One of the biggest themes for myself over the past few years, especially in 2018, has to been to recognize what I like to do and what I don’t like to do, as well as what is actually necessary for me to do and what isn’t. When it came to my illustrations, my comics made me take a good, hard look at what I liked to do and what I didn’t like to do. This further extended to my illustrations that were just one-off, non-comic illustration.
What did I like?
Sketching, using the paint bucket to fill in my lines, shading (most of the time), seeing my finished product.
What didn’t I like?
Pencil lining, doing adjustments in Photoshop to make my sketch clean for line art, line art, the length of time it took me to complete comics and some illustrations, the sub-par results despite the time spent on works.
The desire for getting my comics completed quicker resulted in me switching from traditional drawing to digital. This meant I no longer have to pencil line and do adjustments to make the sketch clean (or at least, not in the same way). It shaved off a good half hour or so. However, this was still not fast enough for my taste and I found that more often than not, I was not satisfied with the outcome of digital inking and it significantly hampered my enjoyment of my own artwork.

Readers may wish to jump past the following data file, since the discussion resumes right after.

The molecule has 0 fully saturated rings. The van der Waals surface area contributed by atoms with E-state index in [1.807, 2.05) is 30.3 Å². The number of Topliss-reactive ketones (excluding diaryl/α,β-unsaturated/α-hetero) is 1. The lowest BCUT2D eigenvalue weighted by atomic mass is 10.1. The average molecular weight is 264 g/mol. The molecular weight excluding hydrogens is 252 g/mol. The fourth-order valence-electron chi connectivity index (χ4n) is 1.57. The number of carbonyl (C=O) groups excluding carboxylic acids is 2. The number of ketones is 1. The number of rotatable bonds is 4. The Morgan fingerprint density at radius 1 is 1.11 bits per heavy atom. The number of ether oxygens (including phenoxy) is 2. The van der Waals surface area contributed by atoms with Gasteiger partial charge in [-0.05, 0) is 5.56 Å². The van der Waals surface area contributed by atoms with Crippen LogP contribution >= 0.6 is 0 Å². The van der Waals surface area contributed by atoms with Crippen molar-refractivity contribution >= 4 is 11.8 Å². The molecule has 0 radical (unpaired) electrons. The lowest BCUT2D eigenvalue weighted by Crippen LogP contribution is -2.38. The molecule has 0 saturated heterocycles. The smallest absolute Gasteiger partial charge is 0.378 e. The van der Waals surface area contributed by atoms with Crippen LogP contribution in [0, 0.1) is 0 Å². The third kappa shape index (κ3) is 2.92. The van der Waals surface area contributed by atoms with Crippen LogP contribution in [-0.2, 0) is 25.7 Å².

The combination of disliking the look of my line art (the inking) and the lack of speed resulted in me deciding to use my sketches for the comics. I started this prior to using digital lines, but have since switched over to them. I have been, in the background, using my (digital) sketches for the comics and I enjoy the results so far!
However, this left me wondering about my regular, one-off illustrations…
There’s something I’ve done often over the years with my sketches. Many times when I would scan them, but didn’t plan on digitally inking them, I would often just “splash” colour on them (which meant taking the hard brush tool in Photoshop and scribbling colour on so it looked pretty good with the layer blend set to “multiply”) to give a good colour reference.